I’m trying to cut back on baking. Work takes priority in the day time, so the only time I get to bake, other than the weekends, is in the evenings after work. But in the evenings, I exercise, I meet E or friends for dinner, or I cook myself dinner, and all that competition for the precious few hours of twilight before bed-time is taking its toll. Sometimes, I end up baking past midnight, and by the time I get to bed, it’s less than 6 hours before it’s time to wake up for work again, and that is on the premise that I’m not afflicted with insomnia on the night in question. I’ve been very tired lately.
Still, I managed to make gougères for the colleagues on Tuesday. My first attempt to make it was several years ago when I had my first taste of it at db Bistro Modern at Marina Bay Sands. Since then, I’ve had it several times at the now-defunct db Bistro Modern, the relaunched db Bistro & Oyster Bar that took its place and then again at Le Diplomate last year while I was in D.C. with C on vacation, but I never really thought about trying to make my own again until this week.
It didn’t turn out too bad. No bad reviews, but some liked it more than others. I think my pastry could be fluffier though. I used the Gargantuan Gougères recipe from Daniel Boulud at Food & Wine, but replaced the Piment d’Espelette with regular cracked black peppercorns, and Gruyère cheese with grated red cheddar cos I didn’t have Gruyère lying around.
I’m going to follow Alain Ducasse’s gougères recipe, also from Food & Wine, the next time I attempt it. I’ve never had the privilege of biting into a gougère at any of his restaurants, but his recipe calls for mixing the cheese into the batter in addition to, as opposed to merely sprinkling it over the scooped batter. It may not rise as much, I suspect, but it might give the pâte à choux a more well-rounded cheese flavour.
I’ll post a recipe, if I ever find success in making gougères.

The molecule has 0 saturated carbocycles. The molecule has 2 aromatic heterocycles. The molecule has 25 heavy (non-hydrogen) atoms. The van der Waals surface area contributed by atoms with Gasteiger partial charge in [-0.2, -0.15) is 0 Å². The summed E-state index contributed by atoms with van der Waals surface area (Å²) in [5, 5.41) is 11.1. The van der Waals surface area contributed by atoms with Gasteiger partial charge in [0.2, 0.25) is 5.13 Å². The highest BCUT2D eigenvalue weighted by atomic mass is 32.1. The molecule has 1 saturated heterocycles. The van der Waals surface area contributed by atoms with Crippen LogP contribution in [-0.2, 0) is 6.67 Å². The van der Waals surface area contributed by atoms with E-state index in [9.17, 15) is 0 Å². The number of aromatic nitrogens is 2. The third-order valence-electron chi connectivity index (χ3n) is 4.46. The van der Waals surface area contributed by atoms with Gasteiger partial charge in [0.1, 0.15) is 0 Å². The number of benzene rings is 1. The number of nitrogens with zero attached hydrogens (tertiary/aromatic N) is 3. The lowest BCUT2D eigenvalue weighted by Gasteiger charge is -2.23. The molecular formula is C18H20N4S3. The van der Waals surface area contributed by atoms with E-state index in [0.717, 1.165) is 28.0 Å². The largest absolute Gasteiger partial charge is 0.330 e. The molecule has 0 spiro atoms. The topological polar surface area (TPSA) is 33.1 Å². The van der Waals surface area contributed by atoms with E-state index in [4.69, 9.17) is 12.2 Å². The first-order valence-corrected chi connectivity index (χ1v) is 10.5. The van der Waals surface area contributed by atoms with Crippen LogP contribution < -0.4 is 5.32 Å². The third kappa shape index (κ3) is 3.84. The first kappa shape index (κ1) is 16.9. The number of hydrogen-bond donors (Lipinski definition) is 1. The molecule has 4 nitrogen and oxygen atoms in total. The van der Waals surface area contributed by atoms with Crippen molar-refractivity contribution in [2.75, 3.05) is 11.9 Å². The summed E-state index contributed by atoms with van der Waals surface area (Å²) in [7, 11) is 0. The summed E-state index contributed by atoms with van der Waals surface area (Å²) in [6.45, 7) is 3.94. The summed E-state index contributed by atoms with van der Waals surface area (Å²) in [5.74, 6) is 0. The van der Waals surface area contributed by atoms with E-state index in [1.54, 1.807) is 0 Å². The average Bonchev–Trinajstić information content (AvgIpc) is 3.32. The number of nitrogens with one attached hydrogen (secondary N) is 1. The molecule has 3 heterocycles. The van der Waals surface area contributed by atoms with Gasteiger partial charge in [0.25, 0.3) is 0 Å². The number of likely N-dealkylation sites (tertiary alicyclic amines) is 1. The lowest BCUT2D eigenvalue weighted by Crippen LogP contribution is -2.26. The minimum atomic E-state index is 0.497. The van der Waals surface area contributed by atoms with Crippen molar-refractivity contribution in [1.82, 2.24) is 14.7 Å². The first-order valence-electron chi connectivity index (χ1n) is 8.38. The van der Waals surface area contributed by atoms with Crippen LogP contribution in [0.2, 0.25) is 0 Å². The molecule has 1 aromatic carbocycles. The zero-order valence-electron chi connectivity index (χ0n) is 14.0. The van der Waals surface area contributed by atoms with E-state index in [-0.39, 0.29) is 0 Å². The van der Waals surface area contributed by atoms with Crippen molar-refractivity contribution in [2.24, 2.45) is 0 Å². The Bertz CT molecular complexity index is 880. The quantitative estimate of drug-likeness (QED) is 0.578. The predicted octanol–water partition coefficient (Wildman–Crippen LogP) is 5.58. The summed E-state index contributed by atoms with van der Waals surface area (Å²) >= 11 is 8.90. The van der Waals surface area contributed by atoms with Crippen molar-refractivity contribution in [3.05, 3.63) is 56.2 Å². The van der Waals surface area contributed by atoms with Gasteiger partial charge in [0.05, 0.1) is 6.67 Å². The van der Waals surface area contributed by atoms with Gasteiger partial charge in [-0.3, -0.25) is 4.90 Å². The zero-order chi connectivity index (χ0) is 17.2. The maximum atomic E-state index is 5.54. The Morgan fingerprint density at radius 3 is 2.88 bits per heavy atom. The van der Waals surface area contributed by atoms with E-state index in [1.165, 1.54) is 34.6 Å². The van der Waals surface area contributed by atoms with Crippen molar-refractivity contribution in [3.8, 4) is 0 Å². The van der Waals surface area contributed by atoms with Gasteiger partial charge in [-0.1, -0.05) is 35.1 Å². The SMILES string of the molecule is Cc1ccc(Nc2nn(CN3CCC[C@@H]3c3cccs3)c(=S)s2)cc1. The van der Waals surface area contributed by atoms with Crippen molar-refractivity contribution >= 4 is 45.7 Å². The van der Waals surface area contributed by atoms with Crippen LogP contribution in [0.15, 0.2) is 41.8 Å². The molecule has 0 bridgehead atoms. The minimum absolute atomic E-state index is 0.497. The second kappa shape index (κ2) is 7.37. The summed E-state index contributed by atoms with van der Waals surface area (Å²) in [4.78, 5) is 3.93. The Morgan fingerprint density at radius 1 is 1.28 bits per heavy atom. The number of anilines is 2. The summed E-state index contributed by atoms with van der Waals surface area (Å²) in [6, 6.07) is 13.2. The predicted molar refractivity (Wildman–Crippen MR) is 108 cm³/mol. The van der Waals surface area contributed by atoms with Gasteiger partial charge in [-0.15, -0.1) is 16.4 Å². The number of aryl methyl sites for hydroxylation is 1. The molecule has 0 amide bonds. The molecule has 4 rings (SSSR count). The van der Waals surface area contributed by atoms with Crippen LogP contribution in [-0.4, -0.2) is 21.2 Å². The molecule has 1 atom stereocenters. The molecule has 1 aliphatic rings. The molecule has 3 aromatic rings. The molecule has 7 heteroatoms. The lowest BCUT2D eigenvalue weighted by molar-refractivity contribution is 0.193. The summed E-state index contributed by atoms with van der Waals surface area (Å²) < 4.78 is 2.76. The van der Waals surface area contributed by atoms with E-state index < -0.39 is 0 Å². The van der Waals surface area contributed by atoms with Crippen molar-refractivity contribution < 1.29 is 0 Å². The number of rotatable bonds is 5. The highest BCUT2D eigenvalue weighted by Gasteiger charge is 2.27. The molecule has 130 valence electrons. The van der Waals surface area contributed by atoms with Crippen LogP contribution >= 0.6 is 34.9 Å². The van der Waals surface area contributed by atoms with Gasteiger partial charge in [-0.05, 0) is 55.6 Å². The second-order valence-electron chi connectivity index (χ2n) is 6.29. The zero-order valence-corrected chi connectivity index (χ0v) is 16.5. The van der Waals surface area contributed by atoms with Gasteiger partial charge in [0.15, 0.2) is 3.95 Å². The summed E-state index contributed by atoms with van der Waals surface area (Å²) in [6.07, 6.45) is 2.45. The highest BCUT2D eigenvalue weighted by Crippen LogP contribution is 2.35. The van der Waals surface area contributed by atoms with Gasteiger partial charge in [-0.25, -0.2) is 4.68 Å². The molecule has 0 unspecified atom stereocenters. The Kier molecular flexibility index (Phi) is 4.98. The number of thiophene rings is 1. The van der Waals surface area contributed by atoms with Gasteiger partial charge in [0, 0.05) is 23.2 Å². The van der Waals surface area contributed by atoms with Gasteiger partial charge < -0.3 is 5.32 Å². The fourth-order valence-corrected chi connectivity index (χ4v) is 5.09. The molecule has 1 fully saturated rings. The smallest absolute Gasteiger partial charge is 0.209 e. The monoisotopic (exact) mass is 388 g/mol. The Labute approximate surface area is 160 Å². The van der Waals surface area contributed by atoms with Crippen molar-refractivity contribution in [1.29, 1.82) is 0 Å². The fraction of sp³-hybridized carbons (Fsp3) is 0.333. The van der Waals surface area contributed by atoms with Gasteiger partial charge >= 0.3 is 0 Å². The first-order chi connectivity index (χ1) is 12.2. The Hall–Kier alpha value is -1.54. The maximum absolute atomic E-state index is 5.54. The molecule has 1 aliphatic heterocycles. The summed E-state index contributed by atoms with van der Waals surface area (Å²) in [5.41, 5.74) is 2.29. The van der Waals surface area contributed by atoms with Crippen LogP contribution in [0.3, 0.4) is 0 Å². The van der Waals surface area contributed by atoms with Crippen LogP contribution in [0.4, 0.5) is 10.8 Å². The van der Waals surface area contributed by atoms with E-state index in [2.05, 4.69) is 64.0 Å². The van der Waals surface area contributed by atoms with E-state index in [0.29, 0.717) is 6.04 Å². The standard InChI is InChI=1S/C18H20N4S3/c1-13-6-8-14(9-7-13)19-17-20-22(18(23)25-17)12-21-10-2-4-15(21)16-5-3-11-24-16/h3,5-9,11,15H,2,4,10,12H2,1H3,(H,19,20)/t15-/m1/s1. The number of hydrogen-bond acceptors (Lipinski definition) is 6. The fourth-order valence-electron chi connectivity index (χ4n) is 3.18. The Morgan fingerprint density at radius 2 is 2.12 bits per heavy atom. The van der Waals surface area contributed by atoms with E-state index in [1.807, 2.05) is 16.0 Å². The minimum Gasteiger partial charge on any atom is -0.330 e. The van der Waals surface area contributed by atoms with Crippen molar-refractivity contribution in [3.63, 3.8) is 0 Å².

So this weekend, I reverted to my original passion – baking and decorating cakes. E’s mom’s birthday falls on the early part of next week, and there is a superstition that one should celebrate their birthdays in advance, as opposed to belated. Not sure about the origin of that superstition, but since E is traveling next weekend, baking a cake for her this weekend works out great!
I decided on a strawberry shortcake, done the Japanese way. She’s never been a big fan of saccharine sweet confections, and the Japanese strawberry shortcake is the least sweet cake I know how to make, cos the tartness of the strawberries work well against the lightly sweetened and fluffy genoise sponge cake.
I over-mixed the batter today. I forgot about measuring out and sifting the flour in advance, so my anxiety got the better of me as I was forced to multi-task, and I ended up being a little less conscientious about mixing the flour quickly and lightly. The batter was somewhat deflated by the time the pockets of flour had disappeared.
But as one of the instructors at a cake-making class told me, there is no such thing as a perfect cake. You’re going to end up consistently disappointed if you’re expecting a perfect cake. You roll with the punches and you fix what goes wrong as you go along.
So, I generously piled on two layers of Japan-imported strawberries and stablised crème chantilly, made it into a three-layered tall cake, and crossed my fingers. The sides were not perfectly frosted, you can see some crumbs in the pictures where the layers of cake were not perfectly aligned, but here’s to rolling with the punches!